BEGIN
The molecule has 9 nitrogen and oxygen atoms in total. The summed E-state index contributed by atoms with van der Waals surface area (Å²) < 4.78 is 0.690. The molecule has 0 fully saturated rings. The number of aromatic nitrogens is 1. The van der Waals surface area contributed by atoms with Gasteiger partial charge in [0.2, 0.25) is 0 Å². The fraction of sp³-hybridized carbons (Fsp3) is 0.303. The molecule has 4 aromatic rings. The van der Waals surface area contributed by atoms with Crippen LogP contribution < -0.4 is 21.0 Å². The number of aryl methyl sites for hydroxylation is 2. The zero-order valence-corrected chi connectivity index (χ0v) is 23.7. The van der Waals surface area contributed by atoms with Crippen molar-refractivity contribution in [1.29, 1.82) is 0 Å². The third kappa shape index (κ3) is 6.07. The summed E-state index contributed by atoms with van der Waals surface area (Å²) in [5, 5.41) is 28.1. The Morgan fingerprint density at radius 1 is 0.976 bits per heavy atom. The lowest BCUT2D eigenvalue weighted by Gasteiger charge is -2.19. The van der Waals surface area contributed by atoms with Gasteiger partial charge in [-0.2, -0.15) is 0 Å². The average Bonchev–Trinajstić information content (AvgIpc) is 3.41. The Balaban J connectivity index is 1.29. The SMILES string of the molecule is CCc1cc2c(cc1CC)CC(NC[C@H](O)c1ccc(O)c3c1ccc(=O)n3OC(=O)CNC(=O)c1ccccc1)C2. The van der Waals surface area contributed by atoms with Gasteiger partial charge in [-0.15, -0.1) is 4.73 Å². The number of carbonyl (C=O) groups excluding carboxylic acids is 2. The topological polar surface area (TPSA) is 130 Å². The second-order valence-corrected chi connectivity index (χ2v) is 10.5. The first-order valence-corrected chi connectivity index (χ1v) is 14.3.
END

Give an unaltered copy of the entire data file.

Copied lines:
The molecule has 9 nitrogen and oxygen atoms in total. The summed E-state index contributed by atoms with van der Waals surface area (Å²) < 4.78 is 0.690. The molecule has 0 fully saturated rings. The number of aromatic nitrogens is 1. The van der Waals surface area contributed by atoms with Gasteiger partial charge in [0.2, 0.25) is 0 Å². The fraction of sp³-hybridized carbons (Fsp3) is 0.303. The molecule has 4 aromatic rings. The van der Waals surface area contributed by atoms with Crippen LogP contribution < -0.4 is 21.0 Å². The number of aryl methyl sites for hydroxylation is 2. The zero-order valence-corrected chi connectivity index (χ0v) is 23.7. The van der Waals surface area contributed by atoms with Crippen molar-refractivity contribution in [1.29, 1.82) is 0 Å². The third kappa shape index (κ3) is 6.07. The summed E-state index contributed by atoms with van der Waals surface area (Å²) in [5, 5.41) is 28.1. The Morgan fingerprint density at radius 1 is 0.976 bits per heavy atom. The lowest BCUT2D eigenvalue weighted by Gasteiger charge is -2.19. The van der Waals surface area contributed by atoms with Gasteiger partial charge in [-0.2, -0.15) is 0 Å². The average Bonchev–Trinajstić information content (AvgIpc) is 3.41. The Balaban J connectivity index is 1.29. The SMILES string of the molecule is CCc1cc2c(cc1CC)CC(NC[C@H](O)c1ccc(O)c3c1ccc(=O)n3OC(=O)CNC(=O)c1ccccc1)C2. The van der Waals surface area contributed by atoms with Gasteiger partial charge in [-0.15, -0.1) is 4.73 Å². The number of carbonyl (C=O) groups excluding carboxylic acids is 2. The topological polar surface area (TPSA) is 130 Å². The second-order valence-corrected chi connectivity index (χ2v) is 10.5. The first-order valence-corrected chi connectivity index (χ1v) is 14.3.